Malayan Emergency and Indonesian Confrontation: Wartime Snapshot No. 17

Cover image
Series: Wartime Snapshots
Access a designed version to download or print

During the 1950s and 1960s, Australian forces were engaged in two conflicts involving Malaya (now Malaysia). British Commonwealth forces played a key role in combating a twelve-year long Communist insurgency, known as the Malayan Emergency, between 1948 and 1960. Then from 1964, Australians served in support of the newly federated state of Malaysia. This second conflict, known as the Indonesian Confrontation, ended in 1966, by which time Australians had been involved in operations within Indonesian territory and on the Malayan peninsula.

Australian War Memorial FIL/66/0241/MC
Australian War Memorial HOB/56/0749/MC

Background – The Malayan Emergency

The Malayan Emergency was declared in June 1948 when three European estate managers were killed by Malayan Communist Party (MCP) guerrillas. Denied the opportunity to gain Malayan citizenship, Malayan Chinese members of the MCP sought to use violence to overthrow British colonial rule after Japan's defeat in the Second World War. The MCP's assassination of the British High Commissioner in October 1951 made Britain more determined to meet the communist threat.

Australia's involvement began in 1950 when Royal Australian Air Force (RAAF) aircraft and personnel arrived in Singapore as part of the Far East Air Force. The first Australian ground troops, the 2nd Battalion, Royal Australian Regiment (2RAR), arrived in Malaya in October 1955 and were followed in 1957 by 3RAR and by 1RAR in 1959. All were engaged in patrols, ambushes, and in guarding villages. Australian artillery, engineers, and an airfield construction squadron also served in Malaya, and vessels of the Royal Australian Navy (RAN) served in Malayan waters.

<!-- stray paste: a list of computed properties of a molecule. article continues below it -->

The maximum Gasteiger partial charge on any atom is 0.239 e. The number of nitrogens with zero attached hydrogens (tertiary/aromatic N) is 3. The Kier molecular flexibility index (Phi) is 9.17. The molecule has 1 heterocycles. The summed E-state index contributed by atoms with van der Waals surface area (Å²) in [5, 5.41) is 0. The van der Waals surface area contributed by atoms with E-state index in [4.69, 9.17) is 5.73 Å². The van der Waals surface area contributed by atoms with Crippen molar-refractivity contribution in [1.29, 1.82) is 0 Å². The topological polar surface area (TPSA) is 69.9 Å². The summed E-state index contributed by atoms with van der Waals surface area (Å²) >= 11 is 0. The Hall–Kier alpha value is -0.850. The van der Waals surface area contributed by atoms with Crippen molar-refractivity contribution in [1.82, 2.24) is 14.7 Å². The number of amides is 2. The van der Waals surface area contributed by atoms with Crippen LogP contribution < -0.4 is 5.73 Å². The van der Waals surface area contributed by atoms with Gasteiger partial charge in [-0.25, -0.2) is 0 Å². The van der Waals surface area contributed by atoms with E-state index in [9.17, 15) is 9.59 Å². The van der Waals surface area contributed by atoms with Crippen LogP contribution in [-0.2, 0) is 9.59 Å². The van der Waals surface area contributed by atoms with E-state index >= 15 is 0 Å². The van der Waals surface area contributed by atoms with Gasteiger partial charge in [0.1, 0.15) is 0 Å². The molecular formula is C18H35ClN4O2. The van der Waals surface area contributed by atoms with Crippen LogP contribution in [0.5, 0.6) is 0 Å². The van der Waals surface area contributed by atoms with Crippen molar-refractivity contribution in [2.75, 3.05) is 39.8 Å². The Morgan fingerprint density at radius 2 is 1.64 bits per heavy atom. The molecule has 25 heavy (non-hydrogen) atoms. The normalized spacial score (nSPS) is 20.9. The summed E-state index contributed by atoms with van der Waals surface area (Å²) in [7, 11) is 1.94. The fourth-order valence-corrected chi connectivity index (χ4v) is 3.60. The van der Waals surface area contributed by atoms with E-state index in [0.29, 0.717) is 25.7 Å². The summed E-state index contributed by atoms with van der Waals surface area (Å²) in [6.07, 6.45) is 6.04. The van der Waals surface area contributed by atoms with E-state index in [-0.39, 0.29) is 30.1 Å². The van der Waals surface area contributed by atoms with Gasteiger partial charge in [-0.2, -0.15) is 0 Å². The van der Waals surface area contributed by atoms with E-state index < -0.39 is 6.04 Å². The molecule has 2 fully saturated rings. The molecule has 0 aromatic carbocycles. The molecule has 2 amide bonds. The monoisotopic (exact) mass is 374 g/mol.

With limited support, the MCP was poorly resourced and lacked the numbers to succeed. By 1959 operations were winding up and many members of the MCP crossed the border into Thailand. The Emergency was declared officially over on 31 July 1960 but anti-MCP operations continued into 1963.

Australia's involvement in the Malayan Emergency was one of the nation's longest continuing military commitments. The Australian War Memorial's Roll of Honour lists the names of 39 Australians who lost their lives during the Malayan Emergency, the majority of whom were in the army.

Background – The Indonesian Confrontation

In early 1963, small parties of Indonesian troops began infiltrating Malaysian territory on the island of Borneo to conduct propaganda and sabotage missions. Indonesian President Sukarno believed that the creation of the Malaysian Federation was an extension of British colonial rule in south-east Asia. In 1964 Indonesian regular army units became involved in the conflict. In September and October of that year, Australian troops stationed on the Malayan peninsula were used in mopping-up operations against external attacks.